Origin and evolution of silicic magmas in oceanic arcs; an in situ study from St Lucia, Lesser Antilles

Rachel Bezard*, Simon Turner, Jon Davidson, Axel K. Schmitt, Jan Lindsay

*Corresponding author for this work

    Research output: Contribution to journalArticlepeer-review

    11 Citations (Scopus)


    Processes linked with the genesis, evolution and emplacement of silicic complexes in arcs are still poorly constrained. Of particular interest are the depth of magma production, the relative contribution of crystal fractionation versus crustal partial melting and the timescales involved. The Soufrière Volcanic Complex (SVC) on St Lucia is one of the largest silicic centres in the Lesser Antilles arc. Here we present the results of a detailed mineralogical study, including in situ Sr isotopes in plagioclase and in situ δ18O in dated zircons, of both SVC and Pre-SVC volcanic rocks to place constraints on the processes intrinsic to the development and evolution of the silicic complex. These data suggest that the production of silicic magma in the SVC occurs in two stages. The first stage involves differentiation of mafic magma by crustal assimilation and mineral fractionation in the middle-lower crust of the arc to produce magmas with intermediate compositions. These intermediate magmas are water-rich (~7wt %) and have high 87Sr/86Sr, Ba, Sr and La/Sm (~5) compared with Pre-SVC lavas. Near-constant trace element and isotopic compositions throughout the SVC lifespan indicate that the same process was persistent over the last 600 kyr. In the second stage, the intermediate magmas are transferred to a shallower and more differentiated chamber (~6 km depth). During ascent, any crystals or xenocrysts residual from stage one in the deeper chamber become fully resorbed and the magma crystallizes calcic amphibole microphenocrysts, followed by anorthite-rich plagioclase close to or at the water saturation depth. During mixing upon recharge within the shallow chamber, anorthite-rich plagioclase from the recharging magma is partially resorbed; so are the crystals in equilibrium with the resident differentiated magma. The recharge event probably causes chamber-wide convection. Mixing is thought to trigger eruption of the silicic complex magmas.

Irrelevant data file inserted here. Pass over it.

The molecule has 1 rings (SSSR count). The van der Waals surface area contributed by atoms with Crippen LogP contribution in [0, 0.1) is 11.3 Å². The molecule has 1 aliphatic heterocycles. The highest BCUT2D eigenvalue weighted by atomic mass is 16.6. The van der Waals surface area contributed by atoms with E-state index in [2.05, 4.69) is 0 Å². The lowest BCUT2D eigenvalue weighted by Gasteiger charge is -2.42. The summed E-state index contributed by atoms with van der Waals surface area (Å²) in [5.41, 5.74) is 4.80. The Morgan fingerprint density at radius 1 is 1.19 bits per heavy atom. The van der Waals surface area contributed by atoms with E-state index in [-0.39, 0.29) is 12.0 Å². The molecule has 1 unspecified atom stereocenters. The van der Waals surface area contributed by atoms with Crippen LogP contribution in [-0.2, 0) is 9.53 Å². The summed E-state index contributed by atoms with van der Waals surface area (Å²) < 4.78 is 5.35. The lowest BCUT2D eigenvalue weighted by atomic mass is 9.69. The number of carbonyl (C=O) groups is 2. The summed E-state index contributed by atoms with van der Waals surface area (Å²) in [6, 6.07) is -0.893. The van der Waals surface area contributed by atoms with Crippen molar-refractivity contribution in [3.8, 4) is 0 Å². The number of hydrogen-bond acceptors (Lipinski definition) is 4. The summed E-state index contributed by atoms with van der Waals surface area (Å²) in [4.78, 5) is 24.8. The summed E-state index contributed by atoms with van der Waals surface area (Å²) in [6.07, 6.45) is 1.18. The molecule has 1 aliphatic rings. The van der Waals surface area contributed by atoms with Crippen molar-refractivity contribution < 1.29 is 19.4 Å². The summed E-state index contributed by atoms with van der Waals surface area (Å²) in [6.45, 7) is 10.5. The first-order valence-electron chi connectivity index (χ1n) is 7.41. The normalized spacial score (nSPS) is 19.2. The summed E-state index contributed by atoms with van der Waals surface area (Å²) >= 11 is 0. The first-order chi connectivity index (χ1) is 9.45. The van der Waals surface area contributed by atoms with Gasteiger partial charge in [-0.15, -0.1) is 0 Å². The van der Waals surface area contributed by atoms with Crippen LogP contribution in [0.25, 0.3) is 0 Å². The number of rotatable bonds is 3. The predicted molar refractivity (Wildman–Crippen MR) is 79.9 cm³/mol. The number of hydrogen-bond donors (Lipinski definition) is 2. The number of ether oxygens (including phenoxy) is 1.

Original languageEnglish
    Pages (from-to)1279-1318
    Number of pages40
    JournalJournal of Petrology
    Issue number7
    Publication statusPublished - 1 Jul 2017


    • island arc silicic complex
    • crustal assimilation
    • in situ isotopes
    • thermal and mechanical rejuvenation


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